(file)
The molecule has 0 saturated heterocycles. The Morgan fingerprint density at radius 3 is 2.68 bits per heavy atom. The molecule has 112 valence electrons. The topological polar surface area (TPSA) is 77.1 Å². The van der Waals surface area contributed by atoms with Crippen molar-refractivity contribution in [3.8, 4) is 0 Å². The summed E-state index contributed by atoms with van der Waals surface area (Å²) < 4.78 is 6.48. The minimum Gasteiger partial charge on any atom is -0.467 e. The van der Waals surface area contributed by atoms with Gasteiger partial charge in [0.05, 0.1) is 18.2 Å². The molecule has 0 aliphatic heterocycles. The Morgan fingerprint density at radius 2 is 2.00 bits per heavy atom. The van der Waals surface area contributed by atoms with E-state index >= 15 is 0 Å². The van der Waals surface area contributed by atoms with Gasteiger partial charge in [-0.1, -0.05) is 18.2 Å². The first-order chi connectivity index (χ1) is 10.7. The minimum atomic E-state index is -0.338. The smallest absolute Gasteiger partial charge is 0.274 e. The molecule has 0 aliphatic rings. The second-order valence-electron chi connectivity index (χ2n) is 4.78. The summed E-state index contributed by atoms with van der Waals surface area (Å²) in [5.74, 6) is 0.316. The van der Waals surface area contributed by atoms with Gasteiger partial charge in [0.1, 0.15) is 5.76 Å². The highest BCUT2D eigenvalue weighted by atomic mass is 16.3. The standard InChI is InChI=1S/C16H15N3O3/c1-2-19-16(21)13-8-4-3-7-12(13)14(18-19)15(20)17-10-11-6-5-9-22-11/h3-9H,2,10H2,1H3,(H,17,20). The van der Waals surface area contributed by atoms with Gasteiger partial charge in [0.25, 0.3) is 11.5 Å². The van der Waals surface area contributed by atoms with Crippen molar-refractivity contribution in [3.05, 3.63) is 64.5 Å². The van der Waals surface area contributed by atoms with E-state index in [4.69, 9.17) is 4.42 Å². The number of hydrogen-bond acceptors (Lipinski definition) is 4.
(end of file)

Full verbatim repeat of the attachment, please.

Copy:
The molecule has 0 saturated heterocycles. The Morgan fingerprint density at radius 3 is 2.68 bits per heavy atom. The molecule has 112 valence electrons. The topological polar surface area (TPSA) is 77.1 Å². The van der Waals surface area contributed by atoms with Crippen molar-refractivity contribution in [3.8, 4) is 0 Å². The summed E-state index contributed by atoms with van der Waals surface area (Å²) < 4.78 is 6.48. The minimum Gasteiger partial charge on any atom is -0.467 e. The van der Waals surface area contributed by atoms with Gasteiger partial charge in [0.05, 0.1) is 18.2 Å². The molecule has 0 aliphatic heterocycles. The Morgan fingerprint density at radius 2 is 2.00 bits per heavy atom. The van der Waals surface area contributed by atoms with E-state index >= 15 is 0 Å². The van der Waals surface area contributed by atoms with Gasteiger partial charge in [-0.1, -0.05) is 18.2 Å². The first-order chi connectivity index (χ1) is 10.7. The minimum atomic E-state index is -0.338. The smallest absolute Gasteiger partial charge is 0.274 e. The molecule has 0 aliphatic rings. The second-order valence-electron chi connectivity index (χ2n) is 4.78. The summed E-state index contributed by atoms with van der Waals surface area (Å²) in [5.74, 6) is 0.316. The van der Waals surface area contributed by atoms with Gasteiger partial charge in [0.1, 0.15) is 5.76 Å². The highest BCUT2D eigenvalue weighted by atomic mass is 16.3. The standard InChI is InChI=1S/C16H15N3O3/c1-2-19-16(21)13-8-4-3-7-12(13)14(18-19)15(20)17-10-11-6-5-9-22-11/h3-9H,2,10H2,1H3,(H,17,20). The van der Waals surface area contributed by atoms with Gasteiger partial charge in [0.25, 0.3) is 11.5 Å². The van der Waals surface area contributed by atoms with Crippen molar-refractivity contribution in [3.05, 3.63) is 64.5 Å². The van der Waals surface area contributed by atoms with E-state index in [4.69, 9.17) is 4.42 Å². The number of hydrogen-bond acceptors (Lipinski definition) is 4.